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David Bowie - The Man Who Sold The World CD (album) cover


David Bowie


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4.00 | 339 ratings

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5 stars As with many of the other reviewers here, this is probably my favourite David Bowie album. I'm generally quite a big Bowie fan, so that also makes it amongst my favourite rock albums, full stop.

It's an album that is quite hard to pin down, but it does manage to fall into a host of different pigeon-holes without sitting entirely comfortably in any of them. In terms of its form it is pretty progressive in the way that term is used to describe complex rhythms, key shifts and dynamic song-structure. It is also quite a hard-rocking album from a time that the genre was still pretty fresh. Having said all that, the influences are obvious [principally Hendrix I'd say] and in terms of cutting edge originality, although he's often credited as such, I don't think Bowie is a genuine innovator. That doesn't diminish this one jot - Bowie's take on things is always refreshingly idiosyncratic and exudes quality. He also always seems to surround himself with very talented individuals and exploits those talents very thoroughly - to the degree that his collaborators are sometimes seen as being literally exploited. Personally I think you only need to listen to the solo works of his team to determine where the balance of the creative direction lies.

One regret I do have is that Bowie's albums only featured the bass of producer Tony Visconti this once. The work is revelatory. Fabulous and under-rated as the guitar work of Ronson is, the melodic counter-play of the bass throughout this album adds a depth and complexity rarely heard from a four-string strummer. Its prevalence does of course add to the weight and the darkness of tone that dominates this release. The lyrical content is inky in its concerns; madness is an ever recurrent leitmotif along with murder, death and disturbing sexual encounter. But it's blackly comic too and there's a sardonic wit here that's regrettably absent from much of Bowie's later works.

It is possible to look at this album as carrying a concept - that isn't exactly rare amongst DB's output, but it does seem more consistently pursued here than on any other with the possible exception of the much later 1.Outside - which shares the gloom, but not the wit, nor the wealth of melodic invention. The lyrical content does seem far more cohesive and consciously constructed than most of his later work [he's famous for using the Dadaist technique of cut-ups for generating song-lines, which whilst it promotes freshness does also make for more random direction]. There is also the prog-lyric hallmark of the internal rhyme/para-rhyme scheme and there's some lovely stuff here:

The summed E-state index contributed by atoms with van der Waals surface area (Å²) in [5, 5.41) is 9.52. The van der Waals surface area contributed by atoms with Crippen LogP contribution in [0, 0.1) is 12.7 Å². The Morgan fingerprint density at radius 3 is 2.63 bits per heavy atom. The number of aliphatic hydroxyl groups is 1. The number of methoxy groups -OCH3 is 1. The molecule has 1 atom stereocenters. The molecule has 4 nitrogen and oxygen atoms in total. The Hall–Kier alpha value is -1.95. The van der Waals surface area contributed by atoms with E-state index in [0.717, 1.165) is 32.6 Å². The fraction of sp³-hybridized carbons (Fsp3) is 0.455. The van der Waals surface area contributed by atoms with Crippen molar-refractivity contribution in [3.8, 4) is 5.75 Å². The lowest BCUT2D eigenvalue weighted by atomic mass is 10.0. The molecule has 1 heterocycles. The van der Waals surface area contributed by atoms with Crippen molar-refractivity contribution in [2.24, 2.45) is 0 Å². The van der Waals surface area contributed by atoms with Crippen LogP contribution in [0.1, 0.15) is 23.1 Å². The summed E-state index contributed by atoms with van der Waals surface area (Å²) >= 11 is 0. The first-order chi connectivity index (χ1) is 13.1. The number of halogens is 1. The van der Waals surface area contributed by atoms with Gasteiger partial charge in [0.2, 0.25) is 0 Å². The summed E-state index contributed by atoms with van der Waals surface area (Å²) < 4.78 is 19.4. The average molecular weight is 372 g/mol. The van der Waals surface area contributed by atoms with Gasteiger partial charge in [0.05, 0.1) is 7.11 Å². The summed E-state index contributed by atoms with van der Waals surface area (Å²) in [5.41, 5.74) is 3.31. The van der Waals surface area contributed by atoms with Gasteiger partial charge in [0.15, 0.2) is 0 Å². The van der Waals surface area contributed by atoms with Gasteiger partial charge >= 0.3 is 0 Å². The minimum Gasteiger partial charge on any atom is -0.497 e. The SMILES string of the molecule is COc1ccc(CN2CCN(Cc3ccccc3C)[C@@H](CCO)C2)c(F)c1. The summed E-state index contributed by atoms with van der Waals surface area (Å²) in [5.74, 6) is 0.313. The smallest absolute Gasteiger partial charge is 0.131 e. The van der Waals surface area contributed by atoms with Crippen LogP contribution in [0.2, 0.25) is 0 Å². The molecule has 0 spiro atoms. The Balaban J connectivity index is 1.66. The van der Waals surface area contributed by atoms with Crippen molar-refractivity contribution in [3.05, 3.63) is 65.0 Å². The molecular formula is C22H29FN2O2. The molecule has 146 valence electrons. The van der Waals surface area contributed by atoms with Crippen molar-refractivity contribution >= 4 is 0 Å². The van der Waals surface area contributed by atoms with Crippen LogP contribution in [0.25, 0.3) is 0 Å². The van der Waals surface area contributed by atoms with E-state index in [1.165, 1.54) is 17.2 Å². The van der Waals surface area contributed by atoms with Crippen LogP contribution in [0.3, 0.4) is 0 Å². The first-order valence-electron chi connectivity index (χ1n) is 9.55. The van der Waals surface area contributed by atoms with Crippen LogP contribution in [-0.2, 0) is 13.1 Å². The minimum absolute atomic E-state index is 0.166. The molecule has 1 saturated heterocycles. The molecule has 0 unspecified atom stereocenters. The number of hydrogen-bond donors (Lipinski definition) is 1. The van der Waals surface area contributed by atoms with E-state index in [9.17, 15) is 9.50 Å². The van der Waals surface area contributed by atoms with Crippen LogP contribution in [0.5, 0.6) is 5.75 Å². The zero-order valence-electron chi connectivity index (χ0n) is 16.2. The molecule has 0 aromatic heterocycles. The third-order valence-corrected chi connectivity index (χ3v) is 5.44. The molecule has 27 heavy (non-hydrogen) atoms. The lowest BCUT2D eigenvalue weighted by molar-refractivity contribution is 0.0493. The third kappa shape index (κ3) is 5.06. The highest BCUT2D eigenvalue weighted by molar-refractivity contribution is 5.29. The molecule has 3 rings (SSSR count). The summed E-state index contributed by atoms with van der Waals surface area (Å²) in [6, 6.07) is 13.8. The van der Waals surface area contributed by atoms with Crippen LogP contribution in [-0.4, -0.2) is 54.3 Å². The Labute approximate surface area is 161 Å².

President Joe once had a dream The world held his hand, gave their pledge So he told them his scheme for a Saviour Machine

They called it the Prayer, its answer was law Its logic stopped war, gave them food How they adored till it cried in its boredom

The style of delivery here is that which was to become so characteristic of Bowie's oevre for much of his long career; weird and arch - developed fully for the first time here and absolutely appropriate to the overall tone. Importantly everything seems to match up and gel here. All the contributors appear musically at the top of their game and the arrangements are rich without being over-done. The songs themselves are all strong, too. In spite of the tonal unity there's a fairly diverse range of both style and meter - the work ebbs and flows from song to song [and within song in regard to The Width of a Circle].

So is this album prog, hard-rock, metal, dark or funny? It's all of those things and although it is largely passed over in terms of critical attention amongst Bowie's catalogue, I'd say along with Low, it is a staggeringly impressive work. It may not break completely new ground - but it is entirely unique and probably far more influential than is generally supposed. As solid a five star rating as anything I'd consider...

Chris2210 | 5/5 |


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